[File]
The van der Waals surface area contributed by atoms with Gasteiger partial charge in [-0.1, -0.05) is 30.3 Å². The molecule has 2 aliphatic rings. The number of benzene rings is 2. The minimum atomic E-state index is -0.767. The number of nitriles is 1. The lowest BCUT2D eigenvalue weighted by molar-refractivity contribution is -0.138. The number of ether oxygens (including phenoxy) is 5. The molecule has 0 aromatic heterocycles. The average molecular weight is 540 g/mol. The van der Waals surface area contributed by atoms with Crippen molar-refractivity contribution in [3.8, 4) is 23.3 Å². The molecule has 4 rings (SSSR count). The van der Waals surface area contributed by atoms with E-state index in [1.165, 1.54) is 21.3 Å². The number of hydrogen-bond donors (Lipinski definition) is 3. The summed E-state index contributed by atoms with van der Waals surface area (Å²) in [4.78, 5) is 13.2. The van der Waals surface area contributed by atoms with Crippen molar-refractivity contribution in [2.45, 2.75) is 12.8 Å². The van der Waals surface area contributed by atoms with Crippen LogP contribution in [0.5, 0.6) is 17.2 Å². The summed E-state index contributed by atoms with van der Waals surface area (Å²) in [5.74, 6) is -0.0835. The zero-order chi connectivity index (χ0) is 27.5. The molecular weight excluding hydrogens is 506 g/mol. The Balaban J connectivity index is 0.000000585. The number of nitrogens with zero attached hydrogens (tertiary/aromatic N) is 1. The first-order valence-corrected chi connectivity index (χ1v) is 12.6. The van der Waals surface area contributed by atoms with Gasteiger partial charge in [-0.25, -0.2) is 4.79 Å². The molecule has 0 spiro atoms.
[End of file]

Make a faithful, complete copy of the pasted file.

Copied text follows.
The van der Waals surface area contributed by atoms with Gasteiger partial charge in [-0.1, -0.05) is 30.3 Å². The molecule has 2 aliphatic rings. The number of benzene rings is 2. The minimum atomic E-state index is -0.767. The number of nitriles is 1. The lowest BCUT2D eigenvalue weighted by molar-refractivity contribution is -0.138. The number of ether oxygens (including phenoxy) is 5. The molecule has 0 aromatic heterocycles. The average molecular weight is 540 g/mol. The van der Waals surface area contributed by atoms with Crippen molar-refractivity contribution in [3.8, 4) is 23.3 Å². The molecule has 4 rings (SSSR count). The van der Waals surface area contributed by atoms with E-state index in [1.165, 1.54) is 21.3 Å². The number of hydrogen-bond donors (Lipinski definition) is 3. The summed E-state index contributed by atoms with van der Waals surface area (Å²) in [4.78, 5) is 13.2. The van der Waals surface area contributed by atoms with Crippen molar-refractivity contribution in [2.45, 2.75) is 12.8 Å². The van der Waals surface area contributed by atoms with Crippen LogP contribution in [0.5, 0.6) is 17.2 Å². The summed E-state index contributed by atoms with van der Waals surface area (Å²) in [5.74, 6) is -0.0835. The zero-order chi connectivity index (χ0) is 27.5. The molecular weight excluding hydrogens is 506 g/mol. The Balaban J connectivity index is 0.000000585. The number of nitrogens with zero attached hydrogens (tertiary/aromatic N) is 1. The first-order valence-corrected chi connectivity index (χ1v) is 12.6. The van der Waals surface area contributed by atoms with Gasteiger partial charge in [-0.25, -0.2) is 4.79 Å². The molecule has 0 spiro atoms.